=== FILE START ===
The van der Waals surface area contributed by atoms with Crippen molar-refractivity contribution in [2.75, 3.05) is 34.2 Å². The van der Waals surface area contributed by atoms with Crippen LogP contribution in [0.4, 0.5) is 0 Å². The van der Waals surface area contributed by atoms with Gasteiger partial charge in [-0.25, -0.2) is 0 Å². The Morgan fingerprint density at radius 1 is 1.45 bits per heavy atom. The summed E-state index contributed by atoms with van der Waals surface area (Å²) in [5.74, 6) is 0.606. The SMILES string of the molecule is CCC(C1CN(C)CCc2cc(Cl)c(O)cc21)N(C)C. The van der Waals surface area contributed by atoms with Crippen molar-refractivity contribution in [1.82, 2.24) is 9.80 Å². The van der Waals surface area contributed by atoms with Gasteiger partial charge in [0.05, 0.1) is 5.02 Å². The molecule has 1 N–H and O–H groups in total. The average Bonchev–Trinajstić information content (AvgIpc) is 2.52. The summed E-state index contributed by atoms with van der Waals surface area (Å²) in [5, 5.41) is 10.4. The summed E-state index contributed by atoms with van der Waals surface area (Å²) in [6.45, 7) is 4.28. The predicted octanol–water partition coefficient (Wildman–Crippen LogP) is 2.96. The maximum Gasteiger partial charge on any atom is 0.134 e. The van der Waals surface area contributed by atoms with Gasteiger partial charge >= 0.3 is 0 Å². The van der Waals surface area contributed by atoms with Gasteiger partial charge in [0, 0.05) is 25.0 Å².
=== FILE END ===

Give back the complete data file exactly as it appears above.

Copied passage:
The van der Waals surface area contributed by atoms with Crippen molar-refractivity contribution in [2.75, 3.05) is 34.2 Å². The van der Waals surface area contributed by atoms with Crippen LogP contribution in [0.4, 0.5) is 0 Å². The van der Waals surface area contributed by atoms with Gasteiger partial charge in [-0.25, -0.2) is 0 Å². The Morgan fingerprint density at radius 1 is 1.45 bits per heavy atom. The summed E-state index contributed by atoms with van der Waals surface area (Å²) in [5.74, 6) is 0.606. The SMILES string of the molecule is CCC(C1CN(C)CCc2cc(Cl)c(O)cc21)N(C)C. The van der Waals surface area contributed by atoms with Crippen molar-refractivity contribution in [1.82, 2.24) is 9.80 Å². The van der Waals surface area contributed by atoms with Gasteiger partial charge in [0.05, 0.1) is 5.02 Å². The molecule has 1 N–H and O–H groups in total. The average Bonchev–Trinajstić information content (AvgIpc) is 2.52. The summed E-state index contributed by atoms with van der Waals surface area (Å²) in [5, 5.41) is 10.4. The summed E-state index contributed by atoms with van der Waals surface area (Å²) in [6.45, 7) is 4.28. The predicted octanol–water partition coefficient (Wildman–Crippen LogP) is 2.96. The maximum Gasteiger partial charge on any atom is 0.134 e. The van der Waals surface area contributed by atoms with Gasteiger partial charge >= 0.3 is 0 Å². The van der Waals surface area contributed by atoms with Gasteiger partial charge in [0, 0.05) is 25.0 Å².